While in college, my basketball and track coach was a gentleman by the name of Tommie Smith. For Tommie Smith to join the faculty of Oberlin College in 1972 was significant for two reasons. First, there were not many African American faculty members at Oberlin College at all in the early 1970’s, I think one in the Education Department and one in the Sociology Department. There were a few other instructors in the newly created African American Studies program but they had not achieved tenure yet.
The second reason it was significant that Tommie Smith was hired to coach Basketball and track is because four years earlier he and a gentlemen by the name of John Carlos had “embarrassed” America at the Olympic Games held in 1968 in Mexico City when during the playing of the National anthem they raised their fist in protest of how Black American were being treated back home. This act nearly guaranteed that they would never be heard from again, but the administration of Oberlin College dared to be different and hired him.
Of all the events that Coach Smith oversaw, the relay race was his specialty. He took special time and energy to develop his relay teams into some of the best in the Ohio Athletic Conference. The relay race is of high interest contextually because it is not just an ordinary race. In order to be affective you literally must run it without paying any attention to anyone to your right, your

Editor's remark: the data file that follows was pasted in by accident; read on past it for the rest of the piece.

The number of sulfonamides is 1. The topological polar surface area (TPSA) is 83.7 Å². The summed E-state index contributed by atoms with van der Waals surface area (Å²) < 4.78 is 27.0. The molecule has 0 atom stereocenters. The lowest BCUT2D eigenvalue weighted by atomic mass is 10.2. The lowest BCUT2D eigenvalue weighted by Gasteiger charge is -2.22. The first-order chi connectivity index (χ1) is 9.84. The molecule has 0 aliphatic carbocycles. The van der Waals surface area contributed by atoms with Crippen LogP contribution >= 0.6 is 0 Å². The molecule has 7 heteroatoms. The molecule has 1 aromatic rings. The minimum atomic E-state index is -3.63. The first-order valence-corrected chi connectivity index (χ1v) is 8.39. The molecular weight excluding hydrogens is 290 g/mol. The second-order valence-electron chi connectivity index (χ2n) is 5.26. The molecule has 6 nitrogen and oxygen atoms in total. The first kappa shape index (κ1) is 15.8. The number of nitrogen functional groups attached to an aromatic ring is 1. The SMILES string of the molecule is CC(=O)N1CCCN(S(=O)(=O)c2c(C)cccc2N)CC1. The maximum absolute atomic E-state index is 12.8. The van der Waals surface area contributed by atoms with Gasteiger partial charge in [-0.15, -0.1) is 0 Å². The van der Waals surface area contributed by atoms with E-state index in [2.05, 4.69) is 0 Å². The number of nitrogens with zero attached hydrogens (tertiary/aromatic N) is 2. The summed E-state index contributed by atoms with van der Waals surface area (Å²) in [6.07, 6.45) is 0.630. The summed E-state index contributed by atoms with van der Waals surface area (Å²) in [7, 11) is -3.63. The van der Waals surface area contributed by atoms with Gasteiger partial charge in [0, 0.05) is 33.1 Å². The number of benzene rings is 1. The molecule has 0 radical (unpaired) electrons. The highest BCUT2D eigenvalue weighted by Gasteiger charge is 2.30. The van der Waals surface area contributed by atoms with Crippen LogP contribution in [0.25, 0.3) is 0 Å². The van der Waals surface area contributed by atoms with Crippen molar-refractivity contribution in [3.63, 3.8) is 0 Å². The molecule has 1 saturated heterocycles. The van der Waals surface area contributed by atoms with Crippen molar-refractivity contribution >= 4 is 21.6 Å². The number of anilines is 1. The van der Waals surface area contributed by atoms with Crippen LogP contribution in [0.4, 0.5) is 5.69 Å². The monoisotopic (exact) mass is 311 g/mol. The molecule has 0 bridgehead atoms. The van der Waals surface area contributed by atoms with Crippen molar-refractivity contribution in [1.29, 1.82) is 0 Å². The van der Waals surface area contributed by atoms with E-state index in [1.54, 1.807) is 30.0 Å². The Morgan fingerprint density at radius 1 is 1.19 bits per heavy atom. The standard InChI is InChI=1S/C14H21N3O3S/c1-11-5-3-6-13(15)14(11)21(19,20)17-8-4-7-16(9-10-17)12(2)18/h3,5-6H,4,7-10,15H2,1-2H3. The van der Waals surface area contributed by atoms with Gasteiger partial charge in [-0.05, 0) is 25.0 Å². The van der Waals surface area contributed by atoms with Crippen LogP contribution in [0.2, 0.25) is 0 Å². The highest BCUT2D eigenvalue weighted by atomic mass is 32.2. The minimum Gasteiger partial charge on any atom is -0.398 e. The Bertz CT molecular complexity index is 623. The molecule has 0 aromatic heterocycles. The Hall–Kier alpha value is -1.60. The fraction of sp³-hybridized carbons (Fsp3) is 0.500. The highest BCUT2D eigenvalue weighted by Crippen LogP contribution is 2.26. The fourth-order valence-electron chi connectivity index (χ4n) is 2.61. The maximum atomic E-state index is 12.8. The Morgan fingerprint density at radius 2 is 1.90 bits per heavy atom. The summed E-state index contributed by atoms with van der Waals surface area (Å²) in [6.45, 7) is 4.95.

Left, in front – One of the mandates of Coach Smith was that no matter what happens, when it is your time to run, “never look back”.
Coach Smith would remind his runners that by looking back you rob yourself of your best performance and negate your potential. He even used to teach you how to run a relay and how to receive a baton from the previous runner without looking back.
May I suggest to you today that in life, looking back can cost you your future; it can reverse your direction. It can psychologically slow you down; it can mentally cause you to lose your focus. It can physically distract you and emotionally derail you.